Even a year ago, the idea of autonomous cars roaming American streets seemed farfetched, and automakers were claiming to be focused on “stepping stone,” incremental technology.

That has changed. Carmakers are deploying robots, and federal regulators in charge of how humans drive are finally catching up. Today, US Secretary of Transportation Anthony Foxx announced guidelines that define a new approach to regulating—and encouraging—self-driving cars.

In an op-ed in the Pittsburgh Post-Gazette, President Obama wrote, “Government sometimes gets it wrong when it comes to rapidly changing technologies. That’s why this new policy is flexible and designed to evolve with new advances.”

It’s about time: Last week, Uber launched the nation’s first autonomous taxi service in downtown Pittsburgh. Boston wants to start testing its own driverless fleet within a year. Ford has promised to put a significant number of autonomous cars on the road by 2021. Lyft is partnering with GM to chase the same date.

But the feds? A year ago, the DOT had said close to nothing about the technology. As of December, though, Foxx’s people started working to loosen humans’ fleshy grip on the wheel. The National Highway Traffic Safety Administration said it would include active technologies—the “building blocks” of autonomy—in its safety rating system. In February, NHTSA sent Google a letter saying it would expand its interpretation of the word “driver” to include computer systems. The DOT listed encouragement of self-driving cars as a criterion in its $50 million Smart City Challenge, which Columbus, Ohio, won in June.

The full details will be published tomorrow morning, but automakers already seem pleased. Audi says it “applauds” NHTSA; Daimler says “we are encouraged by NHTSA’s leadership on the issue and are heartened by the collaborative approach the Administration has taken.” The Self-Driving Coalition for Safer Streets, founded by Ford, Google, Lyft, Uber, and Volvo, calls the guidelines “an important step forward.”

A New Set of Rules

These new guidelines are the feds’ biggest step yet, because they represent a new approach. Beyond setting expectations for automakers, they lay out new approaches to regulating the technology. NHTSA has always been a little reactive, letting automakers experiment and stepping in once it has seen results. Now, it wants to get ahead of upcoming technology. “The government could sit back and play catchup,” Foxx says. But he wants his department to be flexible, and be open to the innovations that are already changing the auto industry.

For manufacturers, the new rules should mean faster responses to requests for “letters of interpretation,” which apply federal laws to driving technology. They’ll also let DOT grant more exemptions to existing standards, to accelerate testing of new kinds of cars, and establish a “network of experts” to help the agency understand the vagaries of software and deep learning.

The biggest bullet point here is NHTSA’s “15-Point Safety Assessment,” which sets a range of goals for manufacturers around how the car perceives objects and responds, how it records and shares data, the human-machine interface, ethical considerations (like the “trolley problem”), how manufacturers program the cars to follow traffic laws, and so on.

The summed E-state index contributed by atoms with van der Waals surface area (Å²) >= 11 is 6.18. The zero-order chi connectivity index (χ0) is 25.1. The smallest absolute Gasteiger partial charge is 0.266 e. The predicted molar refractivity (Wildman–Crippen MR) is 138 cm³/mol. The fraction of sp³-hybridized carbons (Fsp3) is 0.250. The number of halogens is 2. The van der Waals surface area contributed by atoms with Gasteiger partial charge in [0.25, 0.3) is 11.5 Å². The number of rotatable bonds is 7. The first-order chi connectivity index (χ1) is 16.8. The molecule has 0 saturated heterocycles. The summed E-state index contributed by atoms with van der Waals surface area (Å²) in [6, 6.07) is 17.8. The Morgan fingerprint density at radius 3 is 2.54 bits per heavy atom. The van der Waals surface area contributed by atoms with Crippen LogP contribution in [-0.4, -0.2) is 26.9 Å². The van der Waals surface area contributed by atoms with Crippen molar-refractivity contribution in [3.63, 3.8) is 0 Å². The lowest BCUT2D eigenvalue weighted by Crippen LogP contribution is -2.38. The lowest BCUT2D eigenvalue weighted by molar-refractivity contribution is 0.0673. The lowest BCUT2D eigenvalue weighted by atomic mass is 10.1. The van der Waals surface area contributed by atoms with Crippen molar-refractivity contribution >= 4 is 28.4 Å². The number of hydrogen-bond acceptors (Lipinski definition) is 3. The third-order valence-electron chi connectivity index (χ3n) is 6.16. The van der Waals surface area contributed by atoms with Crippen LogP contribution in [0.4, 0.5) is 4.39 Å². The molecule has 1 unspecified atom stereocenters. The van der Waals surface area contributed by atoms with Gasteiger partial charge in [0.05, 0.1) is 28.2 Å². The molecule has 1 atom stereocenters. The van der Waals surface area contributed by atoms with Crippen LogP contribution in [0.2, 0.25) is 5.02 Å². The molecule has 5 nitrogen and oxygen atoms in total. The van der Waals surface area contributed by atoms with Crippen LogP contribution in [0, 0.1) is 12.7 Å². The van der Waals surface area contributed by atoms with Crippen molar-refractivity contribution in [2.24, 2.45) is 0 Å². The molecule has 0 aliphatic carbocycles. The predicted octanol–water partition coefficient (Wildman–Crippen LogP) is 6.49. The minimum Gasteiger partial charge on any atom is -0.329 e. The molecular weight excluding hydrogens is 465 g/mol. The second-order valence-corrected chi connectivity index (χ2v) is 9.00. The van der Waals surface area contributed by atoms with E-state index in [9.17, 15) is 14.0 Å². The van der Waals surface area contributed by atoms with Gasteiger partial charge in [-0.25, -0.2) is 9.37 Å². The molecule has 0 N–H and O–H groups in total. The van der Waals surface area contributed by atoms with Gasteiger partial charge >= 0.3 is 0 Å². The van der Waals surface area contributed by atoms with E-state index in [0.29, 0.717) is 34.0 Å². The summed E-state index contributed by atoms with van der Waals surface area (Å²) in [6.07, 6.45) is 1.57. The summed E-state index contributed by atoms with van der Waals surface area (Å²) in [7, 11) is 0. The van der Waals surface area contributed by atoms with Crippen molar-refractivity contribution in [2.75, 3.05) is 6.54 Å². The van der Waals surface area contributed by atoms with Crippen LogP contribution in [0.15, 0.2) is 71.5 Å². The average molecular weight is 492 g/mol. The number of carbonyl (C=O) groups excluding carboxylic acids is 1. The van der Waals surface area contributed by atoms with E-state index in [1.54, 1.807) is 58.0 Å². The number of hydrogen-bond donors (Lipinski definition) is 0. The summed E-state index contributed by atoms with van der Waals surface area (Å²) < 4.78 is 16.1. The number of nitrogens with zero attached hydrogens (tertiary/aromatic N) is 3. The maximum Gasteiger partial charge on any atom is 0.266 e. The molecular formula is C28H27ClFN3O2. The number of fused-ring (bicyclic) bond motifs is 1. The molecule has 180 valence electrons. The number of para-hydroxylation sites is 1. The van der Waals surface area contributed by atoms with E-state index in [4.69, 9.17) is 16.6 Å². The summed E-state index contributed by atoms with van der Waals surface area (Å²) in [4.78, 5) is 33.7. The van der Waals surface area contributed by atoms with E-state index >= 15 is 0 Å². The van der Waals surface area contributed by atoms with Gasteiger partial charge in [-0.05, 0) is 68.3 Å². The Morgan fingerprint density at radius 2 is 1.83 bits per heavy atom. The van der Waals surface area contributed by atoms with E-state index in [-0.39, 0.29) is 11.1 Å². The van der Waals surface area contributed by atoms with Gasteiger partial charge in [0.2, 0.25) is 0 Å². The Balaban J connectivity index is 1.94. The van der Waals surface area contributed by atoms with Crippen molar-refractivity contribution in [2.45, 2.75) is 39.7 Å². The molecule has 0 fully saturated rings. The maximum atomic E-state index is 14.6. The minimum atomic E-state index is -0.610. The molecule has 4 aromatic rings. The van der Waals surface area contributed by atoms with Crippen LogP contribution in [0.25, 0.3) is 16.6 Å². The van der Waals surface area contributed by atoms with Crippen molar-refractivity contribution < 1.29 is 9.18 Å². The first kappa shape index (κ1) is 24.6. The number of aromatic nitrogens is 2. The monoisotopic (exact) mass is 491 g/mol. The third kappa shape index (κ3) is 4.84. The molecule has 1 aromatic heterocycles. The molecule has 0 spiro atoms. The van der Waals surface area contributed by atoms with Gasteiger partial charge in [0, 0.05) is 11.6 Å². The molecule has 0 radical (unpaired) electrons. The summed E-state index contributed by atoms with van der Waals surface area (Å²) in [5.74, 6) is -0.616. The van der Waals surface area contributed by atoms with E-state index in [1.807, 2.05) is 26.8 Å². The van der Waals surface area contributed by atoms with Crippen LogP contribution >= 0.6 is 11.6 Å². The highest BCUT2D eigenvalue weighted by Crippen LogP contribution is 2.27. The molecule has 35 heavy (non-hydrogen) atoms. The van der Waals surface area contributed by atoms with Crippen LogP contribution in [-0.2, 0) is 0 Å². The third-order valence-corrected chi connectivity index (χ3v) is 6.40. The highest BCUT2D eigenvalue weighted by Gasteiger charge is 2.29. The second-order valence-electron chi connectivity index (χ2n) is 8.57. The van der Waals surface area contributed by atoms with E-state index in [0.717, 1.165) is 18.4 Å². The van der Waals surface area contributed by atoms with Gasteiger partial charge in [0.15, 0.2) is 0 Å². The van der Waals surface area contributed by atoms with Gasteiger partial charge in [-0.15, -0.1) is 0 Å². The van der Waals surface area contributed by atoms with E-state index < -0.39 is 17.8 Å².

The key is that NHTSA doesn’t specify, or even care, how automakers check those boxes, as long as they do. “This marks an attitudinal change,” says Bryant Walker Smith, an assistant professor at the University of South Carolina School of Law who studies self-driving vehicles. Rather than mandating an approach (like using sans serif font for the vehicle identification number and the exact kinematic viscosities of brake fluid), the agency will be openminded.

That means, Smith says, NHTSA doesn’t have to fight to hire computer vision experts. Let’s face it, they’d rather work for Google or Uber. If NHTSA representatives can figure out what kinds of questions to ask, and have a good sense of what a credible answer sounds like, they can reasonably judge what technologies are safe.

At least for now, those 15 points won’t be required. Foxx expects manufacturers will work to meet them anyway, possibly as the basis for approving the testing or commercial use of new cars. When the inevitable lawsuits start, they rules will provide reasonable expectations for how autonomous vehicles behave. (Your honor, the accused couldn’t even meet the government’s basic standards!)

Or maybe they’ll become law. As part of its “new challenge, new me” thinking, NHTSA is looking to pick up some new tools. How about pre-market approval authority, so it can inspect new technology before it hits the road? Or the right to issue cease and desist orders, to stop bad actors with the thunk of a rubber stamp. (Congress would need to get off its butt to make some of these happen.) The underfunded agency would also appreciate “greater compensation flexibility,” a polite way of saying, “more money to hire better people.”

These are just guidelines, and NHTSA’s opening the discussion for a round of public comments before finalizing anything. And, Smith says, the details of its policies could have serious impact. But for now, it looks like the feds have found a way to keep up in the race toward a world of self-driving cars.

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The Feds Just Got Real About Self-Driving Cars (It’s About Time)